I’ve been meaning to cover off what stops of light are in photography and how you can use your stops knowledge to help you out, but other things have come up. Never fear, I’ve covered it here!

A video of everything you may need to know about stops can be found below, but let me just say that this video features a major boo-boo on my part in the form of an example image. We are all human and mistakes happen, even by me (usually by me) and therefore, please be a nice person when you see my disastrous photograph, ok?

Let’s start at the top:

What are stops of light?

Essentially, stops are what photographers use to measure how much light or how little light we have. If you’ve ever heard or seen me say/write, “you could do with an extra stop of light” or “you’re about one stop over here” then I am talking about this hypothetical (but also very real) measurement of light.

How do stops of light work?

In a nutshell, stops of light work in doubles or halves. So if you need 1 stop of light, you can halve your shutter speed to get it. Or double your ISO. Or halve your F-Number. If it seems like I’m speaking Latin, you might need to go and brush up on your exposure triangle knowledge here.

Just like you can get a full stop by halving one thing, you can also get a full stop by taking a quarter off of two things. It works in fractions.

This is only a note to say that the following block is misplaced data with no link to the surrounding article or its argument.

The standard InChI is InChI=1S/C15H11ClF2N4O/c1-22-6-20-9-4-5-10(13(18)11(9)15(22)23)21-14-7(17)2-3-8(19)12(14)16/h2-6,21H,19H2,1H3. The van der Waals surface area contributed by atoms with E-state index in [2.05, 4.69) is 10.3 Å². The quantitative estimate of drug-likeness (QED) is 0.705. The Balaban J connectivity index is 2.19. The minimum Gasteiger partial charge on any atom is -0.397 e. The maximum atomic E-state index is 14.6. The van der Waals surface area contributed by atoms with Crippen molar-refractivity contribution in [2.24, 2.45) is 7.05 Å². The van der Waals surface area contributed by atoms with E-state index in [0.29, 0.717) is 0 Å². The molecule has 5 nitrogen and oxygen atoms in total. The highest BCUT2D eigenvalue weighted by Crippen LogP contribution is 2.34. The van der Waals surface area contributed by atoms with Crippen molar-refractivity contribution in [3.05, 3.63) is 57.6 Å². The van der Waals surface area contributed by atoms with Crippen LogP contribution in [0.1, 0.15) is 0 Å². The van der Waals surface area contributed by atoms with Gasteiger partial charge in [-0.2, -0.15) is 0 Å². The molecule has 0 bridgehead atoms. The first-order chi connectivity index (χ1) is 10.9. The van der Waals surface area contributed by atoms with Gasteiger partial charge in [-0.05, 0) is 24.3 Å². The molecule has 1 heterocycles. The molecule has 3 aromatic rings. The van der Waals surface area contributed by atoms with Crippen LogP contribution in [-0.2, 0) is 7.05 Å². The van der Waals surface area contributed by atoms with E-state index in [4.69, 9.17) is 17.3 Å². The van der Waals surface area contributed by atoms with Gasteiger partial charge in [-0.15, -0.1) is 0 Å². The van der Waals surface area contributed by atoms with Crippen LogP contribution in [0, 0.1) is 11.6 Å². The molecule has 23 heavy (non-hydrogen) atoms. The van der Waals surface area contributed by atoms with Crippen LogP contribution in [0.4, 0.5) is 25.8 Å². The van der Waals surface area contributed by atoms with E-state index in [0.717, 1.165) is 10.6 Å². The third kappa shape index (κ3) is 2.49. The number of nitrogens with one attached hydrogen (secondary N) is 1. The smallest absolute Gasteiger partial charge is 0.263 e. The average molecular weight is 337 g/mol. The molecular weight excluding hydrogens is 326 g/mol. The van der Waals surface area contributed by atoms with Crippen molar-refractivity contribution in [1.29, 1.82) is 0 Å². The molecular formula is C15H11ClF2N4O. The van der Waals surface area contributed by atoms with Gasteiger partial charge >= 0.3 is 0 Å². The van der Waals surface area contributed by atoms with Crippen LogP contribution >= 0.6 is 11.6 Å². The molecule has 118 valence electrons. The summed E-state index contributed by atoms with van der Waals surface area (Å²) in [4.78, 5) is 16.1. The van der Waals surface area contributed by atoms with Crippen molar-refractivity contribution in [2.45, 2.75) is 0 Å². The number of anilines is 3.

To get a half stop of light, just work out a quarter of your chosen setting and take it off what you’ve got. For example, if you’re on 1/1000s and you want half a stop more light, work out a quarter of 1000 = 250, and take it off of 1000 = 1/750s.

How do stops of light help me?

If you know the maths around stops, you can critically assess a poor shoot in terms of exposure and work out what you can do next time to get the shot well exposed, whilst not compromising your settings. The same can be done on the fly, on location. So if you think, “Oops, this shot is about 1 stop underexposed here, what can I do?”, think back to your exposure triangle and work out which settings you can alter to regain that full stop of exposure back.

In the video, you’ll see a photo of Alfie which, through Lightroom, we worked out was 2.5 stops underexposed. Yes, you read that right. Yes, I didn’t check. Yes, it was a disaster.

So we did some maths, pulled back 3 stops and then tactically lost a stop to reduce our ISO.

I then went out and re-shot at those new settings, at the same time of day, and the photograph was well exposed and completely usable.

Job done. That’s stops!